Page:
There's a few things about your post I'd like to comment on. One, if you're not using APC, I definitely agree with the fact that you're just wasting resources. However, you mention micro-optimizations and say that they're hardly useful, but in some cases it's a huge difference. ' vs. " is like a 0.1% speed difference or something equally negligible, but using isset($foo['bar']) instead of in_array($foo, 'bar') is almost an exponential speedup (it approaches that level of difference as the array size gets larger and larger), so there are some definite good practices with common fundamental structures that are worth paying attention to. And finally, you mention optimizing the LAMP stack, when the fact of the matter is the best way to optimize that stack is to get rid of it. Apache is huge and slow and there are very fast and viable replacements for it (I use nginx, but a lot of people are satisfied with lighttpd) and using either spawn-fcgi or fpm, php concurrency can increase by as much as 50%. And regarding MySQL, installing XtraDB, Percona's enhanced InnoDB build with a whole boatload of patches, is the easiest way to squeeze more performance out of MySQL.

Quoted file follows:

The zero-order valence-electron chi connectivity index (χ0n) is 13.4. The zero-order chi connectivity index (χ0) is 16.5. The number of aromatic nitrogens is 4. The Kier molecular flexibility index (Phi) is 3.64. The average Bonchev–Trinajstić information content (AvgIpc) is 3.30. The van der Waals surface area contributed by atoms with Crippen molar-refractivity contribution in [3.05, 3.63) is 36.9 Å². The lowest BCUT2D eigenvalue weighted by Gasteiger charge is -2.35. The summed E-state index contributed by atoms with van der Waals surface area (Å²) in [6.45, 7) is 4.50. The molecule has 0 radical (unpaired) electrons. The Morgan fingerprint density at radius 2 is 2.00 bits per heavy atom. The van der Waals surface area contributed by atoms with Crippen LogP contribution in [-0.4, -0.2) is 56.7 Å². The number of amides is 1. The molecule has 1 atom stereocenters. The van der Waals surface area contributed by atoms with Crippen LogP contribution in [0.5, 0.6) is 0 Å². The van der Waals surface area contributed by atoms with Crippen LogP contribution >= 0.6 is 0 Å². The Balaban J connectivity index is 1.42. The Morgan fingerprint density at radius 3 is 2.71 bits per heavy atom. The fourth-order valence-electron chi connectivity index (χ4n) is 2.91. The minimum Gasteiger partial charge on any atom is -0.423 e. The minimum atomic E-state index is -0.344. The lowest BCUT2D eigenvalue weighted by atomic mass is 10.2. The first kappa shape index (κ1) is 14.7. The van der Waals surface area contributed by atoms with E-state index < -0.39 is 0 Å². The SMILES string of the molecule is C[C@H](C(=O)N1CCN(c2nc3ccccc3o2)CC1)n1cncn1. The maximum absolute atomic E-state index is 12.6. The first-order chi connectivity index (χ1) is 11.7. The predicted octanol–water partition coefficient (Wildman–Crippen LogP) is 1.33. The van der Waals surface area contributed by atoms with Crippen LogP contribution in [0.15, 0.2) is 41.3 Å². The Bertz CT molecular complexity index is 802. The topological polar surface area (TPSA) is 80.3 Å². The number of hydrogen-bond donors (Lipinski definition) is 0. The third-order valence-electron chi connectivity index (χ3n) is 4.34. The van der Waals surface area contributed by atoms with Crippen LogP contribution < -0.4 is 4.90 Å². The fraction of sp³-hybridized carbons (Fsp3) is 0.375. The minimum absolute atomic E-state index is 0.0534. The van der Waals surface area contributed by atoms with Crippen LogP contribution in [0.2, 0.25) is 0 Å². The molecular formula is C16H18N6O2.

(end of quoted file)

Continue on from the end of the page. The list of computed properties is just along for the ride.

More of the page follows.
To the OP, though, the point is that there is a definite scalability path with regards to PHP and it's not something to really fret over, as there are tons of documentation, talks, presentations, blog posts, strategies, etc to achieve the most with PHP. Although, in the end, PHP itself is rarely your bottleneck, but instead the way you have your webserver setup bottlenecks your clientele and the way you have your queries written bottlenecks your server. I don't want to say that PHP speed is negligible, but if you write the world's worst PHP, but have an opcode cache and a fast DB implementation (and a 100 ySlow score) no one is ever going to notice how bad your code is, whereas someone else could write great code on a poorly performing site and wind up in a much worse situation. On Tue, Jun 2, 2009 at 10:20 AM, Topbit <top...@gmail.com> wrote: > On Tue, Jun 2, 2009 at 5:33 AM, tRace DOliveira <married...@yahoo.com> > wrote: > > I think that PHP is the best scripting language ever created...I'm > currently doing a study of PHP and I want to know how APC can be used to > improve PHP performance and how it can be implemented and also if there is > some other alternative other than APC of improving PHP performance ? The > problem that I face is that as many requests are made the server is placed > under alot of pressure and cannot deal with it.... > > A large part of the reason PHP is so good at what it does is that > scaling it up on a single, and then to multi-machine sites and from > there to even millions of users is a well understood path. > > For APC, if you are running your own server and running a PHP site on > there, if you're not already running APC or a similar caching system > on there, you are just wasting CPU effort. > > There are a number of websites already out there that demonstrate the > sort of caching and optimisations that can be performed on a LAMP > stack, both within PHP code (but the various micro-optimisations of > changing quotes and using one kind of array handling over another is > only useful at the most extreme end of optimisations - and if you > wonder if you need them - then you don't). I'll be writing on the > topic of scaling on my blog soon as well, so it might be useful to > keep an eye on the in the next few weeks as well. > > For now, http://google.com/search?q=scaling+PHP will give you a lot of > food for thought. > > Topbit > http://topbit.co.uk/ > > -- > PHP General Mailing List (http://www.php.net/) > To unsubscribe, visit: http://www.php.net/unsub.php > >